The Return of Drive-Ins Could Be the Theater Industry’s Last Hope

In case you hadn’t noticed, things are not looking great for the movie industry. Yes, the big film studios should be okay in this time of economic pause, as people at home are streaming content at an unprecedented level. But most theater owners have closed their doors due to shelter-in-place orders to slow the spread of COVID-19, and right now they’re running out of options.



An Industry in Crisis


This unprecedented shutdown is likely to continue sending waves throughout the movie industry at large for the foreseeable future. Almost all theaters (and their 40,000 screens) have been forced to indefinitely close, and so most new films have either been pushed to the fall, delayed to next year, or simply dropped on streaming sites or VOD. An eventual decline in sales amid the rise of streaming has been predicted for years, but it wasn’t thought to happen in such a fell swoop. Theater owners have done what they can to keep their employees afloat during this time, but their hands are tied to stay closed and keep people safe. Unfortunately, this sacrifice could be the proverbial nail in their coffins.


Variety recently reported that AMC Theatres is likely to file for bankruptcy due to the pandemic. This is particularly worrying, as AMC is the leader in theater count in the US with 659 locations and 8,218 screens. Cinemark is also launching a sale of $250 million worth of company debt. With big chains like this nearing the brink of collapse, mom-and-pop cinemas barely stand a chance, as they likely have fewer resources to stay alive than multinational corporations. Analysts are saying that at least one-quarter of all movie theaters could close permanently in the aftermath of this crisis, but if giants like Regal and Cinemark shut down for good, I’d say things could be much worse. Needless to say, businesses of all shapes and sizes are going to need to get quite creative if they want to survive.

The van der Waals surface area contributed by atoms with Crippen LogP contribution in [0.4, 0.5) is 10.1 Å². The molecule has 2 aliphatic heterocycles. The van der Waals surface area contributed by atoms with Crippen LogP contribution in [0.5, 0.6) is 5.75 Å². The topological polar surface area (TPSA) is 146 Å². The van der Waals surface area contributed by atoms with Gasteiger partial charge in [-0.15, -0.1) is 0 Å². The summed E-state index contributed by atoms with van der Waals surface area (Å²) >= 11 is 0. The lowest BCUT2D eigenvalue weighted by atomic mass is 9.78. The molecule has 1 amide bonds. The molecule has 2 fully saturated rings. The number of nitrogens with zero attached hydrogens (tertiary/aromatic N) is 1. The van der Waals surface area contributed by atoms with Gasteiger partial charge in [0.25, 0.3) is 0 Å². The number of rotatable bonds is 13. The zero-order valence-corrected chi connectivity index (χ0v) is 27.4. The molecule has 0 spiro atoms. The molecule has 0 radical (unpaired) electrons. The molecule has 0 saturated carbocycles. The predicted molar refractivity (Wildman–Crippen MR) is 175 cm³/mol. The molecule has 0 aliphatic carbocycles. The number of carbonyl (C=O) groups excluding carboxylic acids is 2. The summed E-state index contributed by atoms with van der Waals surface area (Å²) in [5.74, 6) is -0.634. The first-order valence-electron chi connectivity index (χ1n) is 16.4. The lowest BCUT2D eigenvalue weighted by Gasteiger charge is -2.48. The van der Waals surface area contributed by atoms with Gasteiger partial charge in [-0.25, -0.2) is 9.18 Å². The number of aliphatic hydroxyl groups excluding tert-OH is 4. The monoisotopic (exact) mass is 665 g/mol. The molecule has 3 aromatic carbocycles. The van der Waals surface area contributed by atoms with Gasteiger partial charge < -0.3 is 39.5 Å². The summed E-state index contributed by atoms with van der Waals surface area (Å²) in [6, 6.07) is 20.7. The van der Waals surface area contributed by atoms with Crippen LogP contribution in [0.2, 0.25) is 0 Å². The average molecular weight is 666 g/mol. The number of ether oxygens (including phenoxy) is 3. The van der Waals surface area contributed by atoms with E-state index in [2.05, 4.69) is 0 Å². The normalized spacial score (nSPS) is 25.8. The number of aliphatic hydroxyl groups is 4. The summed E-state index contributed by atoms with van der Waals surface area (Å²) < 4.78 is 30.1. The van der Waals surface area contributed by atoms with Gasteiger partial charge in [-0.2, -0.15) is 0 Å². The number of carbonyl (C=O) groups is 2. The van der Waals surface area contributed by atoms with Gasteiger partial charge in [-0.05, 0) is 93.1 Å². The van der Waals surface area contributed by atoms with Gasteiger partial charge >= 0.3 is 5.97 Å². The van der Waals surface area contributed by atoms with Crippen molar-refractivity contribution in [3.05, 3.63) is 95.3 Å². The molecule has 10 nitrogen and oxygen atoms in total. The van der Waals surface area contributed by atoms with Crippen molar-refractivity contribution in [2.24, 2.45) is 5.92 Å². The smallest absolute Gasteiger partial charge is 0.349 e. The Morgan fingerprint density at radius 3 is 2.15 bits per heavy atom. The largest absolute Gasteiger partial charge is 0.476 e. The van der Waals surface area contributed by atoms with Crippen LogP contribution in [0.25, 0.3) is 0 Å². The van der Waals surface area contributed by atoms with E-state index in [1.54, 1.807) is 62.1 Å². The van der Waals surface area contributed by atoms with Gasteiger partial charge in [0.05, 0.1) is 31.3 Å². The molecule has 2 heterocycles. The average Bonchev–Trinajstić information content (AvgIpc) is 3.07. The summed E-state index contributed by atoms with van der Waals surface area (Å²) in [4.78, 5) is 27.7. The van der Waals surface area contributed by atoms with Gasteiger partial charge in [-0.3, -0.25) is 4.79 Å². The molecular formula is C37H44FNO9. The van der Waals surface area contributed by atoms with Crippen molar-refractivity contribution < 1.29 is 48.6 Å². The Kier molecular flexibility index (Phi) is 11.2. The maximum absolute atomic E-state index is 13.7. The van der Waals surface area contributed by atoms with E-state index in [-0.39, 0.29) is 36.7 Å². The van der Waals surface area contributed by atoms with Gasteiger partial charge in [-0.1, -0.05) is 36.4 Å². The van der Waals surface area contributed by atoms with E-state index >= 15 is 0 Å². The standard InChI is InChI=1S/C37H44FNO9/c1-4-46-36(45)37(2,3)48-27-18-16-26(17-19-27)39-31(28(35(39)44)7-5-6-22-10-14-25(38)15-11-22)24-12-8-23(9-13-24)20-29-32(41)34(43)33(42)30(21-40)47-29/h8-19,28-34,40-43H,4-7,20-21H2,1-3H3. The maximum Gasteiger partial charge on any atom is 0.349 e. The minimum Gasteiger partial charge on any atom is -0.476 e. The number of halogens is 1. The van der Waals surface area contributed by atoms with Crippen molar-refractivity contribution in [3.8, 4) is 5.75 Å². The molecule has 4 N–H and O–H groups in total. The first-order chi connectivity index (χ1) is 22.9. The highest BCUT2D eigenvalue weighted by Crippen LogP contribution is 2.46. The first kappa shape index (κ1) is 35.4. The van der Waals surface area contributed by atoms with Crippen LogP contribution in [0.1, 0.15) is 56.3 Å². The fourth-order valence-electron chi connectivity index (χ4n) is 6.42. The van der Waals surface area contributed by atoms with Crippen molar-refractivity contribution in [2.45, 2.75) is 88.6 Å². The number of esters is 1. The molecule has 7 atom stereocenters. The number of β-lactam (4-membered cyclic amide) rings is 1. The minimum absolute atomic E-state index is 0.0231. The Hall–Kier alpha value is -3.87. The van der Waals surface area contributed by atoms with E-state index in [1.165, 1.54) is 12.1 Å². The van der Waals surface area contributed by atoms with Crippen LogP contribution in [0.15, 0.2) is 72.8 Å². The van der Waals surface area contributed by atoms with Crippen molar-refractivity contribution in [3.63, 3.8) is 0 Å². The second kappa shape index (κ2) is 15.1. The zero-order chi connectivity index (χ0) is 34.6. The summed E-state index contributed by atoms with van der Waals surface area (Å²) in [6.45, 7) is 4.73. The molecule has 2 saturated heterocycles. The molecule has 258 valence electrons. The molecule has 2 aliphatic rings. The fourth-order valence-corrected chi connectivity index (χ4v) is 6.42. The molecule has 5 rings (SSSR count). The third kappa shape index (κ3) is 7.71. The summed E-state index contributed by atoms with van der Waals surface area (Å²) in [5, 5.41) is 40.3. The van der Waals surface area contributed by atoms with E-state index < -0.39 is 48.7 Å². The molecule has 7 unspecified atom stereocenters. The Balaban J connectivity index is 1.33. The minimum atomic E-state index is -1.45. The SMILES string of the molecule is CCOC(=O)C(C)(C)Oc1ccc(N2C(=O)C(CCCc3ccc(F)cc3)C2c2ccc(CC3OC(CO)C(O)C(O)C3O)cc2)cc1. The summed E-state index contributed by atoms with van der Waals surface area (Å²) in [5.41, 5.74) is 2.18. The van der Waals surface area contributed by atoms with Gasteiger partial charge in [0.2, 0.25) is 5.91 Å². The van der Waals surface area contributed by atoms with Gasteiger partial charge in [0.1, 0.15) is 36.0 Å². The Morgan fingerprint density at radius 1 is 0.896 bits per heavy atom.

A Brief History of Drive-In Theaters


The current situation leads us to a quick history lesson about the ultimate social-distancing pastime: Drive-in theaters. The first drive-ins were established in the 1930s, but the idea took a while to catch on. Problems with audio sync frustrated patrons, and vendors had trouble making a profit due to the limiting nature of only showing films after dark. However, by the 1960s there were over 4,000 drive-ins across the country, which made up 25% of all theaters nationwide. Customers enjoyed the privacy of watching movies alone in their cars, and many facilities had playgrounds, concessions, and other side attractions. It became an American staple to take the family or a date down to the local outdoor theater, but it could never last forever.


The 1970s brought the rise of VHS and home video, which saw a dip for movie theaters in general, but particularly for drive-ins. What was once a booming business had become much more niche. Companies constructing shopping malls and other facilities quickly bought up the precious land that these cinemas occupied, and numbers across the country steadily declined. A study by Quartz showed that total drive-ins in the US decreased from 2,400 in 1980 to just 348 locations in 2014:



The early 2010s were especially hard on these establishments, as the digital revolution pushed out 35mm and required theaters to install new projectors. To show new films, drive-ins had to pay upwards of $70,000 for the equipment. Outdoor projectors need much brighter bulbs to present a clear picture, and this cost proved to be too much for many of these small businesses. And yet, after a depressing lull for this once-booming pastime, drive-ins now have a unique opportunity to make a triumphant return.